Latin America & Caribbean

Rio peace race retraces favela drug lords' escape route

Runners at the Alemao shantytown in Rio
Image caption Running to celebrate peace: before the police operation, violent gangs controlled life in the favelas

Police officers and celebrities in the Brazilian city of Rio de Janeiro joined about 1,500 residents in a race through a shantytown to celebrate peace.

The Challenge for Peace retraced the route used by drug traffickers to escape the Alemao favela when police moved in in November 2010.

Even former drug gang members took part in the 5km (3 mile) run through the favela's narrow streets.

For decades, the shantytown was a no-go zone for the police.

But among those who joined the race on a hot and sunny morning was the public security secretary for the state of Rio de Janeiro, Jose Beltrame.


One of the organisers of the event, Luiz Fernando, said it "lifts the self-esteem of a community that used to live amid a great deal of violence".

Mr Fernando is one of the founders of AfroReggae, a cultural NGO that has mediated in conflicts between the police, the drug gangs and favela residents.

The race winner, Valerio de Souza, said he will use the prize money - some 7,000 reais (£2,200; $2,500) - to help his family.

This is the third time the race has taken place in the Complexo do Alemao, a vast area of interconnected slums once ruled by some of the most powerful drug gangs in Brazil.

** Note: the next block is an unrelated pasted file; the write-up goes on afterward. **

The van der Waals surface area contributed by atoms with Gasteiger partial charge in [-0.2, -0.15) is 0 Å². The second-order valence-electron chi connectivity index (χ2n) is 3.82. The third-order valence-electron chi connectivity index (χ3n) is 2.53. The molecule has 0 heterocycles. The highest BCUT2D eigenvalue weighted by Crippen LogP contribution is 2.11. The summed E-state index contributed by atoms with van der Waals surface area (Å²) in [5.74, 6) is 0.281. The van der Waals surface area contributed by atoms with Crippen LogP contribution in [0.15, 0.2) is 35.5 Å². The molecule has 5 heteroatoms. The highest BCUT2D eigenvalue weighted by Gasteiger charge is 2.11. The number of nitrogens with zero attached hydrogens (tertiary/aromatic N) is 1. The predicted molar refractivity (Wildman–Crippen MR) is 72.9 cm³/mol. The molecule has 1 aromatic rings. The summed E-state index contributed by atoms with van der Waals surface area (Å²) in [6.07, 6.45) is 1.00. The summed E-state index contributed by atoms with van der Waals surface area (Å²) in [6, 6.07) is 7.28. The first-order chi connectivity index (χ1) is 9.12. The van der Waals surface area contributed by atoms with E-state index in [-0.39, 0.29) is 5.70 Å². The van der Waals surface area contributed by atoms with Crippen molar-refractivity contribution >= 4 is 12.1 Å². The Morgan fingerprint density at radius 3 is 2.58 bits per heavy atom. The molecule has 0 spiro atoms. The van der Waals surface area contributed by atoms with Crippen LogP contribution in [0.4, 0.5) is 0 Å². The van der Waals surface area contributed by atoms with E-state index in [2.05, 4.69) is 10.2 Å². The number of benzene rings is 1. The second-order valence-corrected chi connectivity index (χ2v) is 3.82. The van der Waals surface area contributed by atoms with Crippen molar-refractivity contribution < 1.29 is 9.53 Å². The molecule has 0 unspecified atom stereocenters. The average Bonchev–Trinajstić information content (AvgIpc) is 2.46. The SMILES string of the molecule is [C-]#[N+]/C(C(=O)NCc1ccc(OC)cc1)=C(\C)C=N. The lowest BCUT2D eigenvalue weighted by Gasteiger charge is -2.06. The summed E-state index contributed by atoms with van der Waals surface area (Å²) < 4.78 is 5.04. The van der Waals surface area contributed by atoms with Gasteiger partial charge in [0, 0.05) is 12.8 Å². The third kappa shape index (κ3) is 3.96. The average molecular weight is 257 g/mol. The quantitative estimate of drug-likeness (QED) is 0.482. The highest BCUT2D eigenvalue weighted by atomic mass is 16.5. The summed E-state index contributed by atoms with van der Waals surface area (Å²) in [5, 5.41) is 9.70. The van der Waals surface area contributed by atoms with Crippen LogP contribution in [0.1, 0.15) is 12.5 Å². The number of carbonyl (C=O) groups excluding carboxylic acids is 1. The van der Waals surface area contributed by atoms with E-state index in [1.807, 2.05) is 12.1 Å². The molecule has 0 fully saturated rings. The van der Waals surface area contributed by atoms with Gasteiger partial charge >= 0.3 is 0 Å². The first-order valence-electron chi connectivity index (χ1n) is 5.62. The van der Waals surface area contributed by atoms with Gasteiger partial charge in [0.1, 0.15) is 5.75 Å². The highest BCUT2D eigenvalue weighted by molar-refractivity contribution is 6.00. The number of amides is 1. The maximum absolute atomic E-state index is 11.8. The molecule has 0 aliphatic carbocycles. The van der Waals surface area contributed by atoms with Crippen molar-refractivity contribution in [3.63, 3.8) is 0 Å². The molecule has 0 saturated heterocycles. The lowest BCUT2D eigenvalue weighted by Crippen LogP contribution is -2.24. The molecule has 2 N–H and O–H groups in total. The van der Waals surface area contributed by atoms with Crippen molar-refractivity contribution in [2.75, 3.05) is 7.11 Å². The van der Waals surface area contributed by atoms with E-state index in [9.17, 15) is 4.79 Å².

Security became a top priority in Brazil after the country won the right to host the 2014 football World Cup.

The final match will played in Rio's Maracana stadium, not far from the shantytown.

Image caption Police presence in Rio's slums has kept the drug lords away

The city will also host the 2016 Olympics.

In 2009, the authorities in charge of the city and the state of Rio de Janeiro launched their programme of "pacification" of the city's favelas.

Police officers, backed up by army troops and tanks, moved into the favelas, facing little or no resistance.

In most cases, the drug traffickers ran away before the day announced for the security operation.

Many of the largest slums in Rio are now under police control.

The programme has the backing of most residents, who were often caught up in violent clashes between the drug lords and the police.

But critics say the "pacification programme" led to the spread of violence to other parts of the city.

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